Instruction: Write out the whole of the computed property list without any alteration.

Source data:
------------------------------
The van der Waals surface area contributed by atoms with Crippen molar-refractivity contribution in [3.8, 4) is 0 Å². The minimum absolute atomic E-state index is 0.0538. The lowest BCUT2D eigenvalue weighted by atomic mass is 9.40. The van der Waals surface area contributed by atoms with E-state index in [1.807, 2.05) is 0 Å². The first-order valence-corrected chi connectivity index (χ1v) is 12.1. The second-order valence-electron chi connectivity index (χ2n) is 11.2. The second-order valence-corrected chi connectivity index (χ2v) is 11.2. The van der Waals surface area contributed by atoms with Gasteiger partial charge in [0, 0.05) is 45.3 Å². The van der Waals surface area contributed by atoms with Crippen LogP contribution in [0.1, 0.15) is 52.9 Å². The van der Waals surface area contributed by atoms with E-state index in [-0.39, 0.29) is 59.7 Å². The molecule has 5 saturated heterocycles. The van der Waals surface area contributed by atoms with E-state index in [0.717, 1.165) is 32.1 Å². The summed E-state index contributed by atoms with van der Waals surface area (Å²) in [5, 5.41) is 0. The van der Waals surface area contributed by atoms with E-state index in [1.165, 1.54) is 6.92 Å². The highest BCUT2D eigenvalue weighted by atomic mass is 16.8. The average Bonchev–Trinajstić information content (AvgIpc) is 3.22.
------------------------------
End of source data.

The van der Waals surface area contributed by atoms with Crippen molar-refractivity contribution in [3.8, 4) is 0 Å². The minimum absolute atomic E-state index is 0.0538. The lowest BCUT2D eigenvalue weighted by atomic mass is 9.40. The van der Waals surface area contributed by atoms with E-state index in [1.807, 2.05) is 0 Å². The first-order valence-corrected chi connectivity index (χ1v) is 12.1. The second-order valence-electron chi connectivity index (χ2n) is 11.2. The second-order valence-corrected chi connectivity index (χ2v) is 11.2. The van der Waals surface area contributed by atoms with Gasteiger partial charge in [0, 0.05) is 45.3 Å². The van der Waals surface area contributed by atoms with Crippen LogP contribution in [0.1, 0.15) is 52.9 Å². The van der Waals surface area contributed by atoms with E-state index in [-0.39, 0.29) is 59.7 Å². The molecule has 5 saturated heterocycles. The van der Waals surface area contributed by atoms with E-state index in [0.717, 1.165) is 32.1 Å². The summed E-state index contributed by atoms with van der Waals surface area (Å²) in [5, 5.41) is 0. The van der Waals surface area contributed by atoms with E-state index in [1.165, 1.54) is 6.92 Å². The highest BCUT2D eigenvalue weighted by atomic mass is 16.8. The average Bonchev–Trinajstić information content (AvgIpc) is 3.22.